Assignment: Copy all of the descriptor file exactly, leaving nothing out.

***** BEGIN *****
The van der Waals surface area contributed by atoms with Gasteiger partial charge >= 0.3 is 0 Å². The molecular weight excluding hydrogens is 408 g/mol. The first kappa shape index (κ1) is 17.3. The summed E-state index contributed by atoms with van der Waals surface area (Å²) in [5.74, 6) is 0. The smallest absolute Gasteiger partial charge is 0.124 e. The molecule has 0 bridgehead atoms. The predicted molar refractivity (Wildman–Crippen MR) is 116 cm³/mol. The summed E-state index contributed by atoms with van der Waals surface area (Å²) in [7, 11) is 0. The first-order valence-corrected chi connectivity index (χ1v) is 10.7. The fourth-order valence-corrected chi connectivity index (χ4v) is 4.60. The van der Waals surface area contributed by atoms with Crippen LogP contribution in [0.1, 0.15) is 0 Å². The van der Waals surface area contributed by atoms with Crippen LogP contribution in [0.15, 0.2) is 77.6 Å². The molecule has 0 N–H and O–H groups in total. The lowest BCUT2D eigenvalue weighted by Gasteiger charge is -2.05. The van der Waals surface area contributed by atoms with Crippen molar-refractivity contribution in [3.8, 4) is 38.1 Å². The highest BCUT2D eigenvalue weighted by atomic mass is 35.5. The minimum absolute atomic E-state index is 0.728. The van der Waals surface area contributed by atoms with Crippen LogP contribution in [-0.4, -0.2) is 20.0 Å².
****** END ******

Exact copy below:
The van der Waals surface area contributed by atoms with Gasteiger partial charge >= 0.3 is 0 Å². The molecular weight excluding hydrogens is 408 g/mol. The first kappa shape index (κ1) is 17.3. The summed E-state index contributed by atoms with van der Waals surface area (Å²) in [5.74, 6) is 0. The smallest absolute Gasteiger partial charge is 0.124 e. The molecule has 0 bridgehead atoms. The predicted molar refractivity (Wildman–Crippen MR) is 116 cm³/mol. The summed E-state index contributed by atoms with van der Waals surface area (Å²) in [7, 11) is 0. The first-order valence-corrected chi connectivity index (χ1v) is 10.7. The fourth-order valence-corrected chi connectivity index (χ4v) is 4.60. The van der Waals surface area contributed by atoms with Crippen LogP contribution in [0.1, 0.15) is 0 Å². The van der Waals surface area contributed by atoms with Crippen LogP contribution in [0.15, 0.2) is 77.6 Å². The molecule has 0 N–H and O–H groups in total. The lowest BCUT2D eigenvalue weighted by Gasteiger charge is -2.05. The van der Waals surface area contributed by atoms with Crippen molar-refractivity contribution in [3.8, 4) is 38.1 Å². The highest BCUT2D eigenvalue weighted by atomic mass is 35.5. The minimum absolute atomic E-state index is 0.728. The van der Waals surface area contributed by atoms with Crippen LogP contribution in [-0.4, -0.2) is 20.0 Å².